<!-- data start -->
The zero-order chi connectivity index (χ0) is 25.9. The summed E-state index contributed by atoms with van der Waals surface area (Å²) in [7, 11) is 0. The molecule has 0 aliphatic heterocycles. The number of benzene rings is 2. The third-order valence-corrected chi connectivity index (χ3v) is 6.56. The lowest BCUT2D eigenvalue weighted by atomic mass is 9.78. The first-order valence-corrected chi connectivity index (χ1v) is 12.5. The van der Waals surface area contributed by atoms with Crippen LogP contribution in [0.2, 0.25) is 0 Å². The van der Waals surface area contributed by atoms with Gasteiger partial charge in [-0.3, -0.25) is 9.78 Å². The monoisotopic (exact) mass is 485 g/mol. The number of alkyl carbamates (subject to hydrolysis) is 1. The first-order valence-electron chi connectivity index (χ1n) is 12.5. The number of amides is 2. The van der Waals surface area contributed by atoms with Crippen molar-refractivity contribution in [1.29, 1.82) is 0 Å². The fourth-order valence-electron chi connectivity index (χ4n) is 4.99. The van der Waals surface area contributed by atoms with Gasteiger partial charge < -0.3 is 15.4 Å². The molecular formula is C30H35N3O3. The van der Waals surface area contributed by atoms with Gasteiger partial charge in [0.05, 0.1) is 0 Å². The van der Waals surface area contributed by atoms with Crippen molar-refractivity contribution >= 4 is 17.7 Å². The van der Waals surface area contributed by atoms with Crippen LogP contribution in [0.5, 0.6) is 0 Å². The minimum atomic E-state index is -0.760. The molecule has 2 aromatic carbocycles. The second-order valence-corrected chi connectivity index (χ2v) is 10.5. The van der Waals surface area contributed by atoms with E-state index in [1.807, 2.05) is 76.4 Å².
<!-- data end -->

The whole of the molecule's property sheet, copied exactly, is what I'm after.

The zero-order chi connectivity index (χ0) is 25.9. The summed E-state index contributed by atoms with van der Waals surface area (Å²) in [7, 11) is 0. The molecule has 0 aliphatic heterocycles. The number of benzene rings is 2. The third-order valence-corrected chi connectivity index (χ3v) is 6.56. The lowest BCUT2D eigenvalue weighted by atomic mass is 9.78. The first-order valence-corrected chi connectivity index (χ1v) is 12.5. The van der Waals surface area contributed by atoms with Crippen LogP contribution in [0.2, 0.25) is 0 Å². The van der Waals surface area contributed by atoms with Gasteiger partial charge in [-0.3, -0.25) is 9.78 Å². The monoisotopic (exact) mass is 485 g/mol. The number of alkyl carbamates (subject to hydrolysis) is 1. The first-order valence-electron chi connectivity index (χ1n) is 12.5. The number of amides is 2. The van der Waals surface area contributed by atoms with Crippen molar-refractivity contribution in [1.29, 1.82) is 0 Å². The fourth-order valence-electron chi connectivity index (χ4n) is 4.99. The van der Waals surface area contributed by atoms with Gasteiger partial charge < -0.3 is 15.4 Å². The molecular formula is C30H35N3O3. The van der Waals surface area contributed by atoms with Gasteiger partial charge in [0.05, 0.1) is 0 Å². The van der Waals surface area contributed by atoms with Crippen molar-refractivity contribution >= 4 is 17.7 Å². The van der Waals surface area contributed by atoms with Crippen LogP contribution in [0.5, 0.6) is 0 Å². The minimum atomic E-state index is -0.760. The molecule has 2 aromatic carbocycles. The second-order valence-corrected chi connectivity index (χ2v) is 10.5. The van der Waals surface area contributed by atoms with E-state index in [1.807, 2.05) is 76.4 Å².